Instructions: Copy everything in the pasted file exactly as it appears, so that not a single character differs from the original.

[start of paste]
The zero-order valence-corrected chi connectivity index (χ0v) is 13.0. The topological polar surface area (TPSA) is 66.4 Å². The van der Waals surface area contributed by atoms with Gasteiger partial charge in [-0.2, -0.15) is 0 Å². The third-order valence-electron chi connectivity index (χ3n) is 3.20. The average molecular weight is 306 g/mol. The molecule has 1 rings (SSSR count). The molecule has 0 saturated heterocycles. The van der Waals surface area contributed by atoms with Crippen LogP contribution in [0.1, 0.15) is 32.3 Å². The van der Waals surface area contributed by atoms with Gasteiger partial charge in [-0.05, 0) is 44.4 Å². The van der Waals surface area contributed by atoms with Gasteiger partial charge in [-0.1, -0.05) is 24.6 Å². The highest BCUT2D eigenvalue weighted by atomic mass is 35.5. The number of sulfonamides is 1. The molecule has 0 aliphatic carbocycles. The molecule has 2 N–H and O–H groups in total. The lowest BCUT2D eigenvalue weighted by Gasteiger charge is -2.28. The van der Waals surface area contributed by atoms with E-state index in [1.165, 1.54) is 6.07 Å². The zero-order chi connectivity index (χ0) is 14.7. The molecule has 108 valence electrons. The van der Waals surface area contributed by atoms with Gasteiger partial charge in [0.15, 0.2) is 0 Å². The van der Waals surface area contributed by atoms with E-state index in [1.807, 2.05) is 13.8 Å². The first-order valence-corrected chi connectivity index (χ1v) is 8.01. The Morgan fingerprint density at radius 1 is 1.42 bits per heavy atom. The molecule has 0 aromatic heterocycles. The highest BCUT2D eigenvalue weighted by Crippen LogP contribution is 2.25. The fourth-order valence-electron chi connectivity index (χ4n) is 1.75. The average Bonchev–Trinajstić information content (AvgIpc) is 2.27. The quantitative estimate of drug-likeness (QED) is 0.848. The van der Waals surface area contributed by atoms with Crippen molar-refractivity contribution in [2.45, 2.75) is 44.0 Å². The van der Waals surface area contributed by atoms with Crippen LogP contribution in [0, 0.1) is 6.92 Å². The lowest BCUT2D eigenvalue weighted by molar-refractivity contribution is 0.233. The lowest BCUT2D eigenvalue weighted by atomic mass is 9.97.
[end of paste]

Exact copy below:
The zero-order valence-corrected chi connectivity index (χ0v) is 13.0. The topological polar surface area (TPSA) is 66.4 Å². The van der Waals surface area contributed by atoms with Gasteiger partial charge in [-0.2, -0.15) is 0 Å². The third-order valence-electron chi connectivity index (χ3n) is 3.20. The average molecular weight is 306 g/mol. The molecule has 1 rings (SSSR count). The molecule has 0 saturated heterocycles. The van der Waals surface area contributed by atoms with Crippen LogP contribution in [0.1, 0.15) is 32.3 Å². The van der Waals surface area contributed by atoms with Gasteiger partial charge in [-0.05, 0) is 44.4 Å². The van der Waals surface area contributed by atoms with Gasteiger partial charge in [-0.1, -0.05) is 24.6 Å². The highest BCUT2D eigenvalue weighted by atomic mass is 35.5. The number of sulfonamides is 1. The molecule has 0 aliphatic carbocycles. The molecule has 2 N–H and O–H groups in total. The lowest BCUT2D eigenvalue weighted by Gasteiger charge is -2.28. The van der Waals surface area contributed by atoms with E-state index in [1.165, 1.54) is 6.07 Å². The zero-order chi connectivity index (χ0) is 14.7. The molecule has 108 valence electrons. The van der Waals surface area contributed by atoms with Gasteiger partial charge in [0.15, 0.2) is 0 Å². The van der Waals surface area contributed by atoms with E-state index in [1.807, 2.05) is 13.8 Å². The first-order valence-corrected chi connectivity index (χ1v) is 8.01. The Morgan fingerprint density at radius 1 is 1.42 bits per heavy atom. The molecule has 0 aromatic heterocycles. The highest BCUT2D eigenvalue weighted by Crippen LogP contribution is 2.25. The fourth-order valence-electron chi connectivity index (χ4n) is 1.75. The average Bonchev–Trinajstić information content (AvgIpc) is 2.27. The quantitative estimate of drug-likeness (QED) is 0.848. The van der Waals surface area contributed by atoms with Crippen molar-refractivity contribution in [2.45, 2.75) is 44.0 Å². The van der Waals surface area contributed by atoms with Crippen LogP contribution in [0, 0.1) is 6.92 Å². The lowest BCUT2D eigenvalue weighted by molar-refractivity contribution is 0.233. The lowest BCUT2D eigenvalue weighted by atomic mass is 9.97.